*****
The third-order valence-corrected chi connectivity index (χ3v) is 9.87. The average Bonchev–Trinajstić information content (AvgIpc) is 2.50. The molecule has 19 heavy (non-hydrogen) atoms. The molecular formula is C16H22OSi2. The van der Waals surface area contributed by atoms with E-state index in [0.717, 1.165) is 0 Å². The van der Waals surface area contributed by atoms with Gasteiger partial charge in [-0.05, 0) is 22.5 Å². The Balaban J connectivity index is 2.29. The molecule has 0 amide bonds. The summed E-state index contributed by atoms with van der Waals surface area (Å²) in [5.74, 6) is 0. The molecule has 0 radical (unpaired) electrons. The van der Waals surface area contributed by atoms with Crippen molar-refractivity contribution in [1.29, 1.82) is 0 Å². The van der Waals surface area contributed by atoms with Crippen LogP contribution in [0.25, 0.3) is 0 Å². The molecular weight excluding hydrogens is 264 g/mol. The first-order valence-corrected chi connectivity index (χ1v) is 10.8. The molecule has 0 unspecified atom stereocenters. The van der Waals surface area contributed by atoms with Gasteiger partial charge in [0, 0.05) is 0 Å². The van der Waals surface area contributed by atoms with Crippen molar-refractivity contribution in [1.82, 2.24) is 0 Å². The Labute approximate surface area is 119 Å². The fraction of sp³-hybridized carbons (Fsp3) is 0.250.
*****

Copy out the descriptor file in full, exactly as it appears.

The third-order valence-corrected chi connectivity index (χ3v) is 9.87. The average Bonchev–Trinajstić information content (AvgIpc) is 2.50. The molecule has 19 heavy (non-hydrogen) atoms. The molecular formula is C16H22OSi2. The van der Waals surface area contributed by atoms with E-state index in [0.717, 1.165) is 0 Å². The van der Waals surface area contributed by atoms with Gasteiger partial charge in [-0.05, 0) is 22.5 Å². The Balaban J connectivity index is 2.29. The molecule has 0 amide bonds. The summed E-state index contributed by atoms with van der Waals surface area (Å²) in [5.74, 6) is 0. The molecule has 0 radical (unpaired) electrons. The van der Waals surface area contributed by atoms with Crippen molar-refractivity contribution in [1.29, 1.82) is 0 Å². The van der Waals surface area contributed by atoms with Crippen LogP contribution in [0.25, 0.3) is 0 Å². The molecular weight excluding hydrogens is 264 g/mol. The first-order valence-corrected chi connectivity index (χ1v) is 10.8. The molecule has 0 unspecified atom stereocenters. The van der Waals surface area contributed by atoms with Gasteiger partial charge in [0, 0.05) is 0 Å². The van der Waals surface area contributed by atoms with Crippen molar-refractivity contribution in [1.82, 2.24) is 0 Å². The Labute approximate surface area is 119 Å². The fraction of sp³-hybridized carbons (Fsp3) is 0.250.